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DBL%20Hendrix%20small.png College chemistry, 1983

Derek Lowe The 2002 Model

Dbl%20new%20portrait%20B%26W.png After 10 years of blogging. . .

Derek Lowe, an Arkansan by birth, got his BA from Hendrix College and his PhD in organic chemistry from Duke before spending time in Germany on a Humboldt Fellowship on his post-doc. He's worked for several major pharmaceutical companies since 1989 on drug discovery projects against schizophrenia, Alzheimer's, diabetes, osteoporosis and other diseases. To contact Derek email him directly: derekb.lowe@gmail.com Twitter: Dereklowe

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In the Pipeline: Don't miss Derek Lowe's excellent commentary on drug discovery and the pharma industry in general at In the Pipeline

In the Pipeline

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June 9, 2008

An Impressive Nanolist of Nanocitations

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Posted by Derek

Time for just a brief piece this morning, about a topic I've mentioned before which is getting more noticeable all the time. If you follow the papers coming out in the Journal of the American Chemical Society (known as "Jay-ay-cee-ess" or just plain "Jacks" to the working chemist), you've been seeing an awful lot of nano-scale work. Nanorods, nanoprisms, nanoarrays of nanocrystals. The percentage of these things has, to my eye, just been rising steadily. Try the ASAP section and see what you think.

And what's interesting about these papers, completely apart from their subject matter, is that they're surely headed for obscurity in almost every case. That's not because nanoscience is going nowhere (quite the contrary, I think). It's because things are in such an early stage still. There are so many small steps to be made, many of which will turn out to have been in the wrong direction. Even the work that leads to something will be cited for its historical interest (". . .the first report of nanoscale battleaxes, now a crucial part of the world economy, came as early as 2008. . .").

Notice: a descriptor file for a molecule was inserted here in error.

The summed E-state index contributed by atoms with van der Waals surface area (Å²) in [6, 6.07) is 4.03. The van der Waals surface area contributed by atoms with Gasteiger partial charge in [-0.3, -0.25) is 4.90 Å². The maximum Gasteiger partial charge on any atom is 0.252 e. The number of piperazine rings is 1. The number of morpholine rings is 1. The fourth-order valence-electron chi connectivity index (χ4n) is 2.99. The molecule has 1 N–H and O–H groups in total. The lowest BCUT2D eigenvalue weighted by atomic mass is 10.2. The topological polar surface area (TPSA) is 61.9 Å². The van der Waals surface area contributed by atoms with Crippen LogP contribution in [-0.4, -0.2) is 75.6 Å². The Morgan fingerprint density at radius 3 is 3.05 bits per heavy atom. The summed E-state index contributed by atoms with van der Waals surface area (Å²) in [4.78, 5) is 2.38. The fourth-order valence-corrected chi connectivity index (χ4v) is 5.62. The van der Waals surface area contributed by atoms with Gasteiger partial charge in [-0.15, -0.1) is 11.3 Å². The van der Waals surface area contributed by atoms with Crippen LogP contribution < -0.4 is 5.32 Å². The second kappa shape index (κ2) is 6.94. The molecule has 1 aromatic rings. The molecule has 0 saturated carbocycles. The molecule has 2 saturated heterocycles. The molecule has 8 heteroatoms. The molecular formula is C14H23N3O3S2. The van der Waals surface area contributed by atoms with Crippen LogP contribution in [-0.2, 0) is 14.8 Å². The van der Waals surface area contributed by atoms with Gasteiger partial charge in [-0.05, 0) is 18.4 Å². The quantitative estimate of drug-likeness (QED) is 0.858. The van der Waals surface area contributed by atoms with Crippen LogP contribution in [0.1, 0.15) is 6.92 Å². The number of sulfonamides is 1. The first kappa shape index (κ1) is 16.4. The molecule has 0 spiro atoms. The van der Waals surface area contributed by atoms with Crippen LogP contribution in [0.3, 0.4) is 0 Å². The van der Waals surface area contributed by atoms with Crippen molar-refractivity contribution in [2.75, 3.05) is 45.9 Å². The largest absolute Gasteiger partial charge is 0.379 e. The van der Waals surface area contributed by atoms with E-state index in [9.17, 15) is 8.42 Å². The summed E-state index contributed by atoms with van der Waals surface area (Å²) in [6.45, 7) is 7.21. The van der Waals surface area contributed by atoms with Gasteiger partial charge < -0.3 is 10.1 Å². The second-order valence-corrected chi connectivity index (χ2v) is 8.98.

This is the era when this work can be published. Much earlier and we wouldn't have been able to characterize these structures, and much later it'll seem trivial. (I know, some of it seems trivial on arrival - there are still a lot of chemists who roll their eyes and groan when they see this stuff). And boy, are people taking advantage of this window of opportunity. It has to be a good thing, in general, that there's so much work going on in so many different directions. I'm just glad that I don't have to figure out which of these seeds are going to bloom. . .

Comments (9) + TrackBacks (0) | Category: Chemical News


COMMENTS

1. A-non-y-mous on June 9, 2008 9:52 AM writes...

Pretty useless stuff for the most part, if you ask me. But on the bright side, it gives academics material for writing grants. If you follow the fads, you could fund your lab for your career.

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2. Jose on June 9, 2008 10:00 AM writes...

Remember the flurry of "host-guest" papers? Nobel worthy, but what applications have there ever been? Has it really helped unravel enzyme active sites? Nano-cars? Nano-trinkets? Bah!